A Palestinian prisoner released by Israel on Sunday as part of a swap for a captive soldier said that Shas spiritual leader Rabbi Ovadia Yosef deserves to die. Salah Hamouri, 26, in 2005 was imprisoned for plotting to assassinate the influential rabbi.
Hamouri was one of 550 prisoners freed to complete a deal in which Israel released 1,027 prisoners for soldier Gilad Shalit, who was held captive in the Gaza Strip for over five years.
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Many of the 450 prisoners freed on October 18 under the Egyptian-brokered swap for the soldier had been serving life sentences for deadly attacks.
Hamouri, of the Popular Front for the Liberation of Palestine (PFLP) militant group, said in an interview he and two accomplices were correct in seeking to kill former chief rabbi, now 91, for which he was jailed in 2005.
Israel asks most Palestinian prisoners it frees ahead of serving out their sentences to sign a pledge forswearing future involvement in violence, but not all stick to their word.
Yosef 'symbol or racism in Israel'
Hamouri's lack of repentance seemed an example of how the symbolic swap which initially stirred some optimism, wound up changing little on the ground, where conflict, fueled by months of diplomatic stalemate, persists.
Interviewed at his home in the West Bank, Hamouri cited hateful remarks made by Rabbi Yosef in the past as justification for sticking to his own militant views.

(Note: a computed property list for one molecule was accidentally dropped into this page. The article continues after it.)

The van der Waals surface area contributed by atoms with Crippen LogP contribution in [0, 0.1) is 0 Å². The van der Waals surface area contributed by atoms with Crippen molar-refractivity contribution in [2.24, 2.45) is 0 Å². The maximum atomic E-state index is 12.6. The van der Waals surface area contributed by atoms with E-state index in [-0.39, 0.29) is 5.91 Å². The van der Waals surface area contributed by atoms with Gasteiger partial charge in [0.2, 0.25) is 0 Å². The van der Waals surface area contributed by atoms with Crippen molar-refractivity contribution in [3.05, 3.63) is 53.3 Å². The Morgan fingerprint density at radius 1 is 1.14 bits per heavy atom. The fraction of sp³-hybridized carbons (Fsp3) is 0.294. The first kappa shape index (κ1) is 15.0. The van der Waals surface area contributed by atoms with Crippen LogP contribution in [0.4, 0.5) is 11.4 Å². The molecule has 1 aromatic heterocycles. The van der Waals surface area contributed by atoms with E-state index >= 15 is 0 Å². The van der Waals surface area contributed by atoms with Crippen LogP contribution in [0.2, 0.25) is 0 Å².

"This man is and will remain a symbol of racism and fanaticism in Israel," Hamouri said.
The outspoken Yosef has on a few occasions slandered Palestinians and wished death on them.
In a sermon in 2000 Yosef likened Palestinians to snakes, drawing strong rebukes from both Israeli and Palestinian leaders and a year later he said Arabs should "be shelled with missiles...to destroy them."
In his latest edict in August 2010 Yosef said: "Abu Mazen (Palestinian President Mahmoud Abbas) and all these evil people should perish from this earth ... God should strike them and these Palestinians – evil haters of Israel – with a plague".
Hamouri's French mother, Denise Hamouri-Guidoux, had campaigned for his release for years and said she managed to get French President Nicolas Sarkozy to seek her son's release.
The release was conditional on Yosef's consent, which he gave earlier this month, permitting Hamouri to go free as part of the deal for Shalit, just several months before his prison term was to have expired.
"This is a final attempt from the occupation to give this racist man a human face," Hamouri said of Rabbi Yosef's nod.
Fluent in French, Hamouri, who also holds a French passport, told Reuters he wanted to go to France to thank those who campaigned for his release.
"Freedom represents life, and to be free now, surrounded with my friends and family, I feel alive and hopeful again," he said.
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